Cancel culture is a threat to democracy
In the social media age, some subjects are so incendiary it’s much easier to stay quiet than speak out.
Take, for example, sex and gender, transgender sport, and toxic masculinity.
But some conversations are so important they shouldn’t take place in private, even if the repercussions can cost you your friends, your job or your career.
Indeed, for society to move forward, and the rights of everyone to be considered, these conversations have to happen in public.
Dr Carole Hooven, associate at the Harvard Department of Psychology and author of “Testosterone, the Hormone that Dominates and Divides Us”, has fearlessly spoken up on the biggest issues around biology and behaviour. And it has had profound professional and personal consequences.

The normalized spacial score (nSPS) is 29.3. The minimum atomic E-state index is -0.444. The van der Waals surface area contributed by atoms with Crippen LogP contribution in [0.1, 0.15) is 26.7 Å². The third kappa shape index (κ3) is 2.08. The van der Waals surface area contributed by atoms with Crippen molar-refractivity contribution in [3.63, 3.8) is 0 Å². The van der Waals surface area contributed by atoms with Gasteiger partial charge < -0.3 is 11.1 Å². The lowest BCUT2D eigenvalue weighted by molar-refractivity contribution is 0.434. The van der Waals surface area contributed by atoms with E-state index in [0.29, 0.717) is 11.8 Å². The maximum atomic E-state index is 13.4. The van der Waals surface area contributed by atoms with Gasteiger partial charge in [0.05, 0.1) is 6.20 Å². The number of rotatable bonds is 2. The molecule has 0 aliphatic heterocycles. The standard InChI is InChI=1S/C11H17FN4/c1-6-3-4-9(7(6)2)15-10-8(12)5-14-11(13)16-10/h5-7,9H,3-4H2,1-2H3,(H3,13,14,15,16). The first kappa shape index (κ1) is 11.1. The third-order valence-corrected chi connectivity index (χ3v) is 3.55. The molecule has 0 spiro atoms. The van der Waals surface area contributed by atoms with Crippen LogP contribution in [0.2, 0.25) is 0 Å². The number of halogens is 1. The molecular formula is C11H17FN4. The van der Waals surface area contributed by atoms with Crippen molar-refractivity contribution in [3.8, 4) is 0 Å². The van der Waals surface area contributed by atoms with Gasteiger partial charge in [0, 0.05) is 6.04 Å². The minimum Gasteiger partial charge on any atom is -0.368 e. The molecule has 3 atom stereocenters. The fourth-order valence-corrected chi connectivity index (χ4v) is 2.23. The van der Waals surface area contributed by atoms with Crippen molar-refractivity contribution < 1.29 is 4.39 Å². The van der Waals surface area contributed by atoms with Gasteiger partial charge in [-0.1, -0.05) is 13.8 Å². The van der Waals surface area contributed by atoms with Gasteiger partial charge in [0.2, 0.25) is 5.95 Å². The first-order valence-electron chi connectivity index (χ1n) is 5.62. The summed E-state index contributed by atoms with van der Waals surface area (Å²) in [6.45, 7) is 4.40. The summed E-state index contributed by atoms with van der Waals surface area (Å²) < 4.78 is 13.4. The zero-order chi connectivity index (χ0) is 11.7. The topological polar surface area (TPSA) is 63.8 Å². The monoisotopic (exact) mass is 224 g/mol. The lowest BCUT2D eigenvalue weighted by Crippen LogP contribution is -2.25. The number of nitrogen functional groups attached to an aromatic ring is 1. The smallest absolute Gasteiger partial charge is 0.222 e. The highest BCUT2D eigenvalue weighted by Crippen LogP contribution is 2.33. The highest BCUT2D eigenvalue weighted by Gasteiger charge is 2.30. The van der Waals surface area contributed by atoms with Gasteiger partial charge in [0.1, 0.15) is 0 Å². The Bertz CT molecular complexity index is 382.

In the first part of our exclusive interview (part 2 is here), Dr Hooven explains exactly what it feels like to be “cancelled” after she was forced to take a leave of absence from Harvard following comments she made on US television, how even her most trusted colleagues deserted her in her hour of need, and why a cancel culture society, in which anyone can be ostracised from their career, job and friends for expressing not just an opinion, but established facts, is a real and genuine threat to a truly open, free and progressive liberal democracy.
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Joe Warner, Editor-in-Chief, Unfiltered